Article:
Recently there was a very interesting news report from Bijnor of Uttar Pradesh. State chief minister Akhilesh Yadav was to go to Rampur on 10 December to distribute cheques among girls under his government schemes “Kanya Vidyadhan Yojna” and “Hamari Beti Uska Kal”. On this occasion, the District Magistrate of Bijnor Sarika Mohan issued an order to the girls who were to receive cheques at the Rampur function, telling them to appear in simple and civilized dress, not in provocative and skinny dress; not to put on uncivilized dress like jeans, not even jewellery and black dress including burqua. Most of the girls and their parents protested against it. Muslim leaders also protested the ban on burqua; they even asked the girls to boycott the function. After these protests the lady magistrate withdrew her order saying that her order was taken wrongly and that she simply wanted the girls to appear in simple, sober and civilized dress (The Times of India, 11 December). However the function was organised. The chief minister and some senior leaders appeared in the function in black jackets.
The stand is weighty
The stand of the lady DM that her order was taken wrongly seems to be weighty. At least the modest and civilized families must have welcomed the purpose of her dress code that she wanted the girls to appear in modest and civilized dress. It was palpably evident with the order that this lady officer was fed up with the immodest dress, lifestyle and public behaviour of young girls. In this regard Muslim leaders must have welcomed her views. The real objection of these leaders was perhaps (rather definitely) to the ban on burqua. They should have contacted the lady DM to impress upon her to exclude burqua from her order as nothing can be more civilized and sober than burqua. Perhaps the lady DM included burqua in the list of banned dresses due only to its black colour; because in her opinion it was not proper to appear in black dress in this auspicious function. The first thing in this regard is that it is a superstition which does not behove an educated person. Then a burqua is available not only in black colour; it is there in other dark colours as well.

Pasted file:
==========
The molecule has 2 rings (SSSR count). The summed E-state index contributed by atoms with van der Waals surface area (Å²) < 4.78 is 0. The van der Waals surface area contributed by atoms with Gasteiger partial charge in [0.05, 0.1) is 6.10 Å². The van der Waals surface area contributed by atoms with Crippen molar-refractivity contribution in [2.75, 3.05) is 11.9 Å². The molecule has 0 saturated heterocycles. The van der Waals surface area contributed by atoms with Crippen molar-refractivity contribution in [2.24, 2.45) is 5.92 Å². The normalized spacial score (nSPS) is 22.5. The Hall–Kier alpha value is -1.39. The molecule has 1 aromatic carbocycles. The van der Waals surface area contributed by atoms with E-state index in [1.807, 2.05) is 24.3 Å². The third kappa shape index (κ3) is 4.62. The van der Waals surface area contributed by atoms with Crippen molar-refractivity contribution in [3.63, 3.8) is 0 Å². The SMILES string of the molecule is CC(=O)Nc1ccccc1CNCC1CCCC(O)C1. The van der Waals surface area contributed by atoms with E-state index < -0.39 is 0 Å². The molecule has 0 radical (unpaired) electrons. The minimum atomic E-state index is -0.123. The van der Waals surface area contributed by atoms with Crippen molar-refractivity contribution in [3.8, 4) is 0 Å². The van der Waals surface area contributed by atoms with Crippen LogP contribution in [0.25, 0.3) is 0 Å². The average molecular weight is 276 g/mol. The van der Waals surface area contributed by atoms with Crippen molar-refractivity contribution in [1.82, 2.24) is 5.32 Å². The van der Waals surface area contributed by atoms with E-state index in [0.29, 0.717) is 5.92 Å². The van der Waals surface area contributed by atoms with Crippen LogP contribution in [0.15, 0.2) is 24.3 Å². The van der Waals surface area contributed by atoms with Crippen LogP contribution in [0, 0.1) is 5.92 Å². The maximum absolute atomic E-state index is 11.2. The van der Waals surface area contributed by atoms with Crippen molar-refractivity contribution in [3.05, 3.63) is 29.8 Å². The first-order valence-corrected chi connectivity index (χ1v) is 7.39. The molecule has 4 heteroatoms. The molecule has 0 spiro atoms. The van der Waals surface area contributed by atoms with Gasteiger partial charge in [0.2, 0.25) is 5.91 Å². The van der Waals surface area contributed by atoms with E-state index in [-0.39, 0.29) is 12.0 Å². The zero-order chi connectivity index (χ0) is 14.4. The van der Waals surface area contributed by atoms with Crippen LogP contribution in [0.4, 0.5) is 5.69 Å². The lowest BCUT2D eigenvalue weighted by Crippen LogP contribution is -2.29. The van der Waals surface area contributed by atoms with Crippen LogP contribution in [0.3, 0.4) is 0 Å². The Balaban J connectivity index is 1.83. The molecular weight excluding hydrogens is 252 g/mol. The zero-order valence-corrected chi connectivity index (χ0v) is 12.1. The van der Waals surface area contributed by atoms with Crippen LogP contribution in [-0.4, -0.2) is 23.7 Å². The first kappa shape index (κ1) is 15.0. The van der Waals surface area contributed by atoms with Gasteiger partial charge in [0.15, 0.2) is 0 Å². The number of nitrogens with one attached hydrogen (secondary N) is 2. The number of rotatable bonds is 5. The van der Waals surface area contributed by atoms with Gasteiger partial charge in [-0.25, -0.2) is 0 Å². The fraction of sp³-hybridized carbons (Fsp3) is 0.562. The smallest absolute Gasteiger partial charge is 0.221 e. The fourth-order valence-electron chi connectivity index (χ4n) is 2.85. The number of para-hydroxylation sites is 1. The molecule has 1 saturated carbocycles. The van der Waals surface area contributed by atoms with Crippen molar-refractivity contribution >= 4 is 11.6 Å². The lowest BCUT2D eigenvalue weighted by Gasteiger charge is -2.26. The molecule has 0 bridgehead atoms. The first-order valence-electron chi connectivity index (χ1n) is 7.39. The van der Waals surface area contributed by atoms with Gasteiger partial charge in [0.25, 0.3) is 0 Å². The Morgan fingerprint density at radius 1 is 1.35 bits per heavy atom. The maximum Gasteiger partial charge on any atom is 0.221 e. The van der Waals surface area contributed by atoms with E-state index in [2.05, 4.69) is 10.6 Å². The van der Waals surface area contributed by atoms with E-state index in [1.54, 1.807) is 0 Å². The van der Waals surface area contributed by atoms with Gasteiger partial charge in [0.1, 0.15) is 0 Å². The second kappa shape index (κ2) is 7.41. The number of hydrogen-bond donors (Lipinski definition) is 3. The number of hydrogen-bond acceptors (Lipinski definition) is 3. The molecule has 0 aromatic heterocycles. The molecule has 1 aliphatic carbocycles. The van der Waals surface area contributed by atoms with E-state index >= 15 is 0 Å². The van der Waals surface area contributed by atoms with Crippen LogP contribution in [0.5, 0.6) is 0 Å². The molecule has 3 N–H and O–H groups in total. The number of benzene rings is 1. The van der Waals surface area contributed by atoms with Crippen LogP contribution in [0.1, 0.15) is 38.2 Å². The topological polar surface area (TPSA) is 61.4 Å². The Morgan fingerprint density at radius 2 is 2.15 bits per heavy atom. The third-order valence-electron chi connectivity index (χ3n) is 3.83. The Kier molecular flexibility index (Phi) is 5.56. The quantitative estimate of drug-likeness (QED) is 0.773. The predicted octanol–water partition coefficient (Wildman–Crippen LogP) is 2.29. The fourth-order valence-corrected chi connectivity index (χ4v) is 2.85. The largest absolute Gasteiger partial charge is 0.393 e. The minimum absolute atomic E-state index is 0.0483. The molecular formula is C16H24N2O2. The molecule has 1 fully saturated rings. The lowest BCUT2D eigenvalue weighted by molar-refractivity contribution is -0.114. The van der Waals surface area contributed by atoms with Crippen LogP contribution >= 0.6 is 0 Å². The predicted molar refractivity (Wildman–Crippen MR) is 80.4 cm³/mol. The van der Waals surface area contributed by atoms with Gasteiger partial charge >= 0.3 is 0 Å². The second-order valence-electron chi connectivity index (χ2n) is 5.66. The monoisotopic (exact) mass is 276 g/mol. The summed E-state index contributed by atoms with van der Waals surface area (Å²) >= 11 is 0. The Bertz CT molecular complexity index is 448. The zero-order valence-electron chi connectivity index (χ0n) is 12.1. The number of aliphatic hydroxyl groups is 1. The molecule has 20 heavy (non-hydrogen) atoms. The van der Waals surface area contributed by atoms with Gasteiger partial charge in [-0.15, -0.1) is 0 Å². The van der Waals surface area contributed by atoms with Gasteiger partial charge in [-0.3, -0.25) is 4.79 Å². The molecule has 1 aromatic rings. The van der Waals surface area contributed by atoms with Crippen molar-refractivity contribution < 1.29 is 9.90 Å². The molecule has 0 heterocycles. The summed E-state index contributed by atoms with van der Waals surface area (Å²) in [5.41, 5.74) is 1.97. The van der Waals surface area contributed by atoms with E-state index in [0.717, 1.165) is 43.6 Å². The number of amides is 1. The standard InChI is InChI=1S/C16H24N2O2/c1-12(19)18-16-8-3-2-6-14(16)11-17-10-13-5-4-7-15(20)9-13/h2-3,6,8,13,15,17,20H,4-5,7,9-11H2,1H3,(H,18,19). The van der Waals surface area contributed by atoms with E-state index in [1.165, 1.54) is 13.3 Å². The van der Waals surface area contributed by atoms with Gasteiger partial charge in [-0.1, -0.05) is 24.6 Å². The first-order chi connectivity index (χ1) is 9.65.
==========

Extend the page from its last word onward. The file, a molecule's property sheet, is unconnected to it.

Even in Haryana
Whatever was the result of this move of the lady district magistrate of Bijnor, it does bring into light that many modest and farsighted people are worried about the character, lifestyle and likes and dislikes of the new generation. Just below that news report in the Times there is another report of the same nature (Delhi edition, page 18). Adarsh Mahila College, Bhiwani (Haryana) has banned the girl students’ putting on jeans and T-shirts. A fine of Rs one hundred will be charged on violation of this dress code. When the chairperson of National Commission for Women Mamta Sharma condemned it dubbing as absurd, the principal of the college Alka Sharma strongly defended the circular. She said: “There is no ban on jeans with long kurta but ban on jeans with T-shirt would remain in vogue.” This is good and healthy thinking. Every civilized citizen should hail it. Muslim circles must do it because this culture imported from the west is taking the new generation to destruction. The dictates of khap panchayats to punish boys and girls, taking law in their hands, are indeed condemnable. But most of the rulings of theirs to protect the new generation from waywardness are respectable.